To Gilles de Lavallée
Paris Sep. 11. 1785.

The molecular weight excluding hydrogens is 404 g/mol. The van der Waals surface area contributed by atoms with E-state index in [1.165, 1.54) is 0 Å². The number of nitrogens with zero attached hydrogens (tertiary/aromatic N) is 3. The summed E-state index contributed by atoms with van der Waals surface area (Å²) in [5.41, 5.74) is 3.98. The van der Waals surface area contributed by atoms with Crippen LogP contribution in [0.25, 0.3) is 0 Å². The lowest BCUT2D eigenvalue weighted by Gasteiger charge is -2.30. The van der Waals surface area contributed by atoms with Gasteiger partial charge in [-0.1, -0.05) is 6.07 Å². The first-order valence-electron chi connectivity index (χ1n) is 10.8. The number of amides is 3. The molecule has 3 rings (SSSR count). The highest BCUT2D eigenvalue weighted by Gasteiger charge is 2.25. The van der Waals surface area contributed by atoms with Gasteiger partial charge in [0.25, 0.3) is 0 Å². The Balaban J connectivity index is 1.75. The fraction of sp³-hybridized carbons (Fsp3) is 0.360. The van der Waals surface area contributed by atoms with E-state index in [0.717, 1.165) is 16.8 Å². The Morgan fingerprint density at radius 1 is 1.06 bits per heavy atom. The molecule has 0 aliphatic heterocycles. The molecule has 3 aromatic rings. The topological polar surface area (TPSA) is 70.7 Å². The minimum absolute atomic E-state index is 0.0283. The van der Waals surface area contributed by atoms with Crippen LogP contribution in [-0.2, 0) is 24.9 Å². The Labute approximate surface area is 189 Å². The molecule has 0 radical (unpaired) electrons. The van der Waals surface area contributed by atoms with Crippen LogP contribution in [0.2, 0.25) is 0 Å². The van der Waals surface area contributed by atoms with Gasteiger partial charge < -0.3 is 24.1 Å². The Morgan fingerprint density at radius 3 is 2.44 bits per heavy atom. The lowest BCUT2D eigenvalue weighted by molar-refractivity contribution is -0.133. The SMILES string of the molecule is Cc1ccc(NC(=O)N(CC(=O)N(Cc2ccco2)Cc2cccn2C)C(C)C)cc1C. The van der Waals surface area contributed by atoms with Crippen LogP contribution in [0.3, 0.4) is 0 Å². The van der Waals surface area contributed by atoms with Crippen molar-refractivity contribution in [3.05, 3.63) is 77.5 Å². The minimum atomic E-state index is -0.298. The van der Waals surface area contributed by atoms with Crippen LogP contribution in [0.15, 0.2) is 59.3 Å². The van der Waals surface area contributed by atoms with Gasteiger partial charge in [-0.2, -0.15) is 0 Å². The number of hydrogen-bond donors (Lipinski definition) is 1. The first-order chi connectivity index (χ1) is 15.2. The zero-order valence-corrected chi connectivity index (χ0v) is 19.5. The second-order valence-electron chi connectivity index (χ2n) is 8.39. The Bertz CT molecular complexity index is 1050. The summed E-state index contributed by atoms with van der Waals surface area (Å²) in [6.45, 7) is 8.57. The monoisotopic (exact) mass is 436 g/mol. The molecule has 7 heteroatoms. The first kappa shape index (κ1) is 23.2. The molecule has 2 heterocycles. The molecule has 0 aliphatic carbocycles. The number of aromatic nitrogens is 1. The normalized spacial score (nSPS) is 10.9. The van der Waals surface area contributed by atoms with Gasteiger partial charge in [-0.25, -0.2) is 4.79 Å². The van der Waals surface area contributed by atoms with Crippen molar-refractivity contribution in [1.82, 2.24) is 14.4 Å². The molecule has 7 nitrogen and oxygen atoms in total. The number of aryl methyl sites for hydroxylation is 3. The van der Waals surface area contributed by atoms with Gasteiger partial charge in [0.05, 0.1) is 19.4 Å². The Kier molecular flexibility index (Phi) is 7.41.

I received duly your favour of Aug. 14. It is not in my power to take on the account of Congress any part of the expences of your passage, having received no authority of that kind from them: nor indeed is the encouragement of emigrations among the objects with which they are charged. I fear that when you get to Portsmouth you will find difficulties in the winter season to go by water to any more Southern state. Your objects being the manufacture of wool and cotton, you will of course chuse to fix yourself where you can get both or one of these articles in plenty. The most and best wool is to be had in the middle states. They begin to make a little cotton in Maryland: they make a great deal in Virginia and all the states South of that. The price of clean cotton in Virginia is from 21 to 26 sols a pound, that is to say from a fifth to a fourth of a dollar. Genl. Washington being at the head of the great works carrying on towards clearing the Patowmac, I have no doubt but that that work will be completed. It will furnish great opportunities of using machines of all kinds. Perhaps you may find emploiment there for your skill in that way. Alexandria on the Patowmac will undoubtedly become a very great place. But Norfolk would be the best for Cotton manufactories. As you are a stranger, I mention such facts as I suppose may be useful to you. I wish you success & am Sir your very humble servt.,